"Be there for others, but never leave yourself behind"
Back in the mid-90’s, I was a long haired, Nirvana loving teen…
I had a close circle of friends, but I often felt awkward and struggled with anxiety and depression. I tried to figure out how to escape these feelings, but I felt trapped by them.
As high school drew to a close, many of my friends had plans for College or University, but I knew that path wasn’t quite right for me. As fate would have it, I met a few people my age who were travelling instead of getting a job or going off to College, and I decided to travel. It felt like a big risk at the time, but in hindsight, travelling alone forced me to face my fears and I began to gain confidence and trust myself a bit more.
Even though I was starting to get glimpses of a different way of life, I returned home because I didn’t know what else to do. Once back, the old feelings of anxiety and depression returned and still feeling uncertain, I went to College.
Along the way, I was introduced to back-country canoeing and met someone from Germany who changed my life. We exchanged a series of letters where I poured out my heart and shared my frustrations about the world.
The process of sharing my thoughts and feelings with someone I felt comfortable with was what helped me start to make sense of my experiences.
Soon after, we began travelling together, working on organic farms, living out of tents, and cooking our meals on top of a fire. I began eating healthy, exercising and feeling more connected to nature, and as a result, I started to feel stronger.
This newfound self-discovery led me to study yoga and meditation so that I could continue to shed the old feelings I had carried with me for so long and start stepping more fully into this new solid, secure sense of self.
I volunteered at a yoga centre in the US called Kripalu and learned more about the physical and philosophical practices of yoga. For many years thereafter, I travelled to other countries and explored the world with a sense of adventure and confidence that I had only begun to touch into back when I was in Israel. As I continued to develop myself spiritually, I went to numerous Vipassana retreats (an approach to silent meditation), began to teach yoga, and worked as a wilderness guide.
In hindsight, my experiences travelling and studying yoga helped lay the foundation for the things that I had been lacking from my childhood: confidence, happiness, and better relationships.
As far as I had come, I recognized that the Nirvana loving teen part of me was still struggling and I wasn’t quite sure of the direction of my life. With the help of a friend in the yoga community, I got in touch with a therapist began psychotherapy.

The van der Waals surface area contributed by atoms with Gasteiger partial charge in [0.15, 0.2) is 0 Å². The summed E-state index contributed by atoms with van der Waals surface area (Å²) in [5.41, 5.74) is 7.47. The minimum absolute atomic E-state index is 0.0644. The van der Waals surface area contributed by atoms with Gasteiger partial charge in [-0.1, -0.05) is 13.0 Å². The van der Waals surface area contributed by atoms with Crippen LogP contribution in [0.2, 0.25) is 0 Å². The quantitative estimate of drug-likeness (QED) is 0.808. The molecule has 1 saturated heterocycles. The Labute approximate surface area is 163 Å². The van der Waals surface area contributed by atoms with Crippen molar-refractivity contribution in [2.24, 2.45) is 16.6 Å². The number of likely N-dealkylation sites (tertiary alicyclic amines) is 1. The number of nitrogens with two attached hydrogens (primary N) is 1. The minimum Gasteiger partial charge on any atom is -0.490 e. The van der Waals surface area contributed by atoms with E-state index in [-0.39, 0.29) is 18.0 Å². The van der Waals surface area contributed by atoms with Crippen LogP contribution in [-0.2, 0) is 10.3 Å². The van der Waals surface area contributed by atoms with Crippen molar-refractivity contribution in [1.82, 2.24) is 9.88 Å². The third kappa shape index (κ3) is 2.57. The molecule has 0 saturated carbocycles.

Therapy gave me real insights into how much I had been holding back from others, and how afraid I was of being vulnerable.
As scary as it was at times, I was confronted with an important choice: I could keep holding everything in, or I could take a risk and share the parts of myself I was scared and ashamed of, with other people.
Much to my surprise, the people I began to tentatively share myself with were receptive and supportive. I was finally able to process a lot of old sadness, grief, fear, and anger. Once I took the risk to share all of that, I started to feel more alive. My relationships improved, I was able to take responsiblity, hold myself accountable, and be more honest with myself and others.
Through this therapeutic work, I developed a deep appreciation and respect for psychotherapy and made the decision to go to school to become a therapist myself. Six years of education gave me an even deeper appreciation and love for this work. Looking back, I truly believe I was meant to go through the challenges that I faced. Each of them guided me perfectly along my path.
I have always been known as a caring and compassionate person. Now, because of my personal experience and professional training, I get the opportunity to share my care and compassion with others on their journey.
Now, I am dedicated to helping others move through their own suffering so they too can recognize how perfectly their path is set up to guide them to the life and experiences they’ve been dreaming of.
At this next stage in my practice, I am now working with an associate as well as being in the process of developing a clinic with fellow therapists from a diverse range of backgrounds, immersed in relational and embodied psychotherapy, to support clients at all levels.
To read my associate, Frank Marchese’s story, click here